Brčko

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Brčko
Брчко
Brčko
Brčko
Brčko is located in Bosnia and Herzegovina
Brčko
Brčko
Location within Bosnia and Herzegovina
Coordinates: 44°52′N 18°49′E / 44.87°N 18.81°E / 44.87; 18.81
Country Bosnia and Herzegovina
District Brčko District
Government
 • Mayor Siniša Milić (SNSD)
 • President of the District Assembly Esed Kadrić (SDA)
 • International Supervisor
(Suspended)
Bruce G. Berton
Area
 • City 402 km2 (155 sq mi)
Elevation 92 m (302 ft)
Population (2013 census)[1]
 • City 43,007
 • Density 231,4/km2 (5,990/sq mi)
 • Urban 93,028
Postcode 76100
Area code(s) +387 049
Website Official website

Brčko (pronounced [ˈbr̩t͡ʃkoː]) is a town in northern Bosnia and Herzegovina, administrative seat of the Brčko District. It lies on the Sava river across from Croatia.

Name[edit]

Its name is very likely linked to the Breuci, an Illyrian tribe inhabiting the area in antiquity.

Geography[edit]

Brčko District and Brčko town

The city is located on the country's northern border, across the Sava River from Gunja in Croatia.

Brčko is the seat of the Brčko District, an independent unit of local self-government created on the territory of Bosnia and Herzegovina following an arbitration process. The local administration was formerly supervised by an international supervisory regime headed by Principal Deputy High Representative who is also ex officio the Brčko International Supervisor. This international supervision was frozen since 23 May 2012.[2]

History[edit]

Brčko at night
Fountain - the symbol of town

Brčko was a geographic point of contention in 1996 when the U.S.-led Implementation Forces (IFOR) built Camp McGovern on the outskirts of the city. Camp McGovern under the overwatch of 3-5 CAV 1/BDE/1AR Division (US) commanded by LTC Anthony Cucculo was constructed from a war torn farming cooperative structure in the Zone of Separation (ZOS) for the purpose of establishing peacekeeping operations. The mission was to separate the forming warring factions. The ZOS was one (1) kilometer wide of "no man's land", where special permission was required for Serbian or Bosnian forces to enter. Various checkpoints and observation points (OP's) were established to control the separation.

Although Brčko was a focal point for tension in the late 1990s, considerable progress in multi-ethnic integration in Brčko has since occurred including integration of secondary schooling. Reconstruction efforts and the Property Law Implementation Plan have improved the situation regarding property and return. Today, Brcko has returned to a strategic transshipment point along the Sava River. The population of Brcko has not returned to it pre-war ethnic mix of Bosniacs, Serb's or Croat's. It should be noted, Brcko sits at the apex (movement east to west/west to east) of the Serb Republic, the ethnic Serb portion of Bosnia & Herzegovina and as such is critical to the RS for its economic future.

Brcko was the strategic component of the Dayton Peace Accords which could not be negotiated. After several weeks on intensive negotiation, the issue of Brcko was to be decided by international arbitration. The decision in 5 May 1997 placed Brcko into a "special district" managed by an ambassadorial representative from the international community. The first Ambassador to Brcko was an American with support staff from the UK, Sweden, Denmark & France.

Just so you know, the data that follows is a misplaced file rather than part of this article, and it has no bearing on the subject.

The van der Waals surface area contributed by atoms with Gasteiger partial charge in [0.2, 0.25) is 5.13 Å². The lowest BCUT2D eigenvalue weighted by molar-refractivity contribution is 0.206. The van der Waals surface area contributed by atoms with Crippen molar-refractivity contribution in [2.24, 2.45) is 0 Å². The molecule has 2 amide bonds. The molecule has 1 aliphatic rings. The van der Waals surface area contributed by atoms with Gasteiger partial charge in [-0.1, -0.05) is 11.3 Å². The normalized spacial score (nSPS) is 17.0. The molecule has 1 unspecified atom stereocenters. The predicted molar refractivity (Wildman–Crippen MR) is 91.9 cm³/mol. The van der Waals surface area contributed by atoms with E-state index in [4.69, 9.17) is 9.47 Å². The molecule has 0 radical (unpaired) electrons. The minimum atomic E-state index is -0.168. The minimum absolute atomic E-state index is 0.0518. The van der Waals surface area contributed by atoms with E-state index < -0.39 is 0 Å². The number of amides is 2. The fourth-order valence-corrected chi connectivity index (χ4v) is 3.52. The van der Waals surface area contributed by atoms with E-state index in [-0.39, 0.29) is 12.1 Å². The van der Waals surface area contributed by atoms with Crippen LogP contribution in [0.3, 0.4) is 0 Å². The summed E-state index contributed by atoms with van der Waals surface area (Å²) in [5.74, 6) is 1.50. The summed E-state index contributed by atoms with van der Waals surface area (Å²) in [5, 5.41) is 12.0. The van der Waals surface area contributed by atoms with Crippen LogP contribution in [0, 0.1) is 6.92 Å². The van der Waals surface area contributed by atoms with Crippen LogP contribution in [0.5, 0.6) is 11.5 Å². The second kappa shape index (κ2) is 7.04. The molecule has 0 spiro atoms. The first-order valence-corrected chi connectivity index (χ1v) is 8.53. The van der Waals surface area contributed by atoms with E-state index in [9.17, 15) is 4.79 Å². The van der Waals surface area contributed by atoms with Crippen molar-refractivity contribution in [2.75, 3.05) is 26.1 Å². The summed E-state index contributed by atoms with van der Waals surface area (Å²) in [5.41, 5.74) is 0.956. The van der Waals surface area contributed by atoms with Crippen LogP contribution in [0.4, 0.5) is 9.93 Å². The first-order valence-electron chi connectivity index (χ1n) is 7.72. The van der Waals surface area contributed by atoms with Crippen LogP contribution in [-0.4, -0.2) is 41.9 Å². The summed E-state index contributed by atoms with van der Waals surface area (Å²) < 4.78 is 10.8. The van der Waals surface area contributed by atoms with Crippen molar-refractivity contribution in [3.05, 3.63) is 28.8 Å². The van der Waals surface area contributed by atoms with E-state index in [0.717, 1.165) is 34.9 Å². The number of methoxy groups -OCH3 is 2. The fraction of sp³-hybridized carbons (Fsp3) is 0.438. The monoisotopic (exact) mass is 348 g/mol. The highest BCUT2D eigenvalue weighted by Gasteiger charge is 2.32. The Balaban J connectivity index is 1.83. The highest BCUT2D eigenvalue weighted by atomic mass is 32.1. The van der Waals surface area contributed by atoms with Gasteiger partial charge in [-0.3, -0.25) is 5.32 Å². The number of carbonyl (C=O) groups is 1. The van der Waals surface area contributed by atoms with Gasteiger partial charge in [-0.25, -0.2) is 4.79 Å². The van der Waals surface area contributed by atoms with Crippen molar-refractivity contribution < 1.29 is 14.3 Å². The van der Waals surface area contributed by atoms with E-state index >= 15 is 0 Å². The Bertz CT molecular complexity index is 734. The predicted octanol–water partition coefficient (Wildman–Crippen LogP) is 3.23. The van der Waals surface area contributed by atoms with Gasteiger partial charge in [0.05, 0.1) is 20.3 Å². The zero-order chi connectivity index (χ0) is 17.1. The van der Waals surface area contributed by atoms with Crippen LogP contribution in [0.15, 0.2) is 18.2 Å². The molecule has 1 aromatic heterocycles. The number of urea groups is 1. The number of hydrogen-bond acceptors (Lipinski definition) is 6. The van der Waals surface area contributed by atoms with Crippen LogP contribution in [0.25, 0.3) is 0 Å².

The only international civilian presence in Brcko at that time was a small office of the Organization For Security and Cooperation In Europe (OSCE) headed by Randolph Hampton.

Brčko today remains an important component of the Dayton Peace Accords, after the Brčko Arbitration ruled in May 1997 that Brčko would be a special district outside the jurisdiction of the Federation of Bosnia and Herzegovina and Republika Srpska, the two entities that comprise Bosnia and Herzegovina.

The first international organization to open offices in Brčko was the Organization for Security and Cooperation In Europe (OSCE).

Following PIC meeting on 23 May 2012, it was decided to suspend, not terminate, the mandate of Brčko International Supervisor. Brčko Arbitral Tribunal, together with the suspended Brčko Supervision, will still continue to exist.[2]

Demographics[edit]

Brčko panorama

According to 2013 census Brčko had 83.516 inhabitants, including:[3]

  • Bosniaks - 35.381 (42,4%)
  • Serbs - 28.884 (34,6%)
  • Croats - 17.252 (20,7%)
  • Others - 1.999 (2,4%)


Transport[edit]

Rail[edit]

A railway station is near the city centre on the line from Vinkovci to Tuzla. However, no passenger trains operate to Brčko. The closest operating railway station is in Gunja, just on the other side of the border.

Sport[edit]

Brčko has three football clubs (FK Jedinstvo Brčko, FK Lokomotiva Brčko and the youngest club FK Ilićka 01). They all play in the Second League of Republika Srpska.

Features[edit]

Brčko has the largest port in Bosnia, on the Sava river. It is also home to an economics faculty and to a rather important theatre festival;

Twin towns — Sister cities[edit]

Brčko is twinned with:

Famous residents[edit]

See also[edit]

References[edit]

External links[edit]

Coordinates: 44°52′N 18°49′E / 44.87°N 18.81°E / 44.87; 18.81